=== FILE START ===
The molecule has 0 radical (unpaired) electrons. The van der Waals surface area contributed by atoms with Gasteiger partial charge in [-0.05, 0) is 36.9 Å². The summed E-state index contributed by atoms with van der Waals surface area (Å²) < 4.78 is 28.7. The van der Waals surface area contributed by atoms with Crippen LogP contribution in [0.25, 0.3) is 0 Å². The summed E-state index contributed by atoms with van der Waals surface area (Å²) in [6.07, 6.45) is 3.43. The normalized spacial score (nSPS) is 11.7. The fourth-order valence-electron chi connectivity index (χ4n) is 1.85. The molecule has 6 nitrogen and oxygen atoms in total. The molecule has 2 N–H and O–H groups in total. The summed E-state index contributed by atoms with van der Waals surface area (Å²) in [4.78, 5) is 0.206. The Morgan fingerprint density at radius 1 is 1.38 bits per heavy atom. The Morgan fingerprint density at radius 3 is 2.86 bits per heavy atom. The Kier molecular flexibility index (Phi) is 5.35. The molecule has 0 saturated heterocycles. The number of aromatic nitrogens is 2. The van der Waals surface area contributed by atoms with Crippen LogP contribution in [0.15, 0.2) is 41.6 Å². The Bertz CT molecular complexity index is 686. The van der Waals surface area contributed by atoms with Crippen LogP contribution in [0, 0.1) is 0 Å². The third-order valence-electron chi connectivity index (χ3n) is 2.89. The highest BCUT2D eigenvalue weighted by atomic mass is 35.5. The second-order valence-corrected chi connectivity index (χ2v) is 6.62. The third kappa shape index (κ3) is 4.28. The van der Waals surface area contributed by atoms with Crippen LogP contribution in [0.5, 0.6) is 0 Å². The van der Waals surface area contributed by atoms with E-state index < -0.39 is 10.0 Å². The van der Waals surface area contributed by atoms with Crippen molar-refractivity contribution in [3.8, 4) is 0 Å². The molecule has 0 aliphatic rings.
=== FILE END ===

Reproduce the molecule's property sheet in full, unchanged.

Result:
The molecule has 0 radical (unpaired) electrons. The van der Waals surface area contributed by atoms with Gasteiger partial charge in [-0.05, 0) is 36.9 Å². The summed E-state index contributed by atoms with van der Waals surface area (Å²) < 4.78 is 28.7. The van der Waals surface area contributed by atoms with Crippen LogP contribution in [0.25, 0.3) is 0 Å². The summed E-state index contributed by atoms with van der Waals surface area (Å²) in [6.07, 6.45) is 3.43. The normalized spacial score (nSPS) is 11.7. The fourth-order valence-electron chi connectivity index (χ4n) is 1.85. The molecule has 6 nitrogen and oxygen atoms in total. The molecule has 2 N–H and O–H groups in total. The summed E-state index contributed by atoms with van der Waals surface area (Å²) in [4.78, 5) is 0.206. The Morgan fingerprint density at radius 1 is 1.38 bits per heavy atom. The Morgan fingerprint density at radius 3 is 2.86 bits per heavy atom. The Kier molecular flexibility index (Phi) is 5.35. The molecule has 0 saturated heterocycles. The number of aromatic nitrogens is 2. The van der Waals surface area contributed by atoms with Crippen LogP contribution in [0.15, 0.2) is 41.6 Å². The Bertz CT molecular complexity index is 686. The van der Waals surface area contributed by atoms with Crippen LogP contribution in [0, 0.1) is 0 Å². The third-order valence-electron chi connectivity index (χ3n) is 2.89. The highest BCUT2D eigenvalue weighted by atomic mass is 35.5. The second-order valence-corrected chi connectivity index (χ2v) is 6.62. The third kappa shape index (κ3) is 4.28. The van der Waals surface area contributed by atoms with Crippen LogP contribution in [0.5, 0.6) is 0 Å². The van der Waals surface area contributed by atoms with E-state index < -0.39 is 10.0 Å². The van der Waals surface area contributed by atoms with Crippen molar-refractivity contribution in [3.8, 4) is 0 Å². The molecule has 0 aliphatic rings.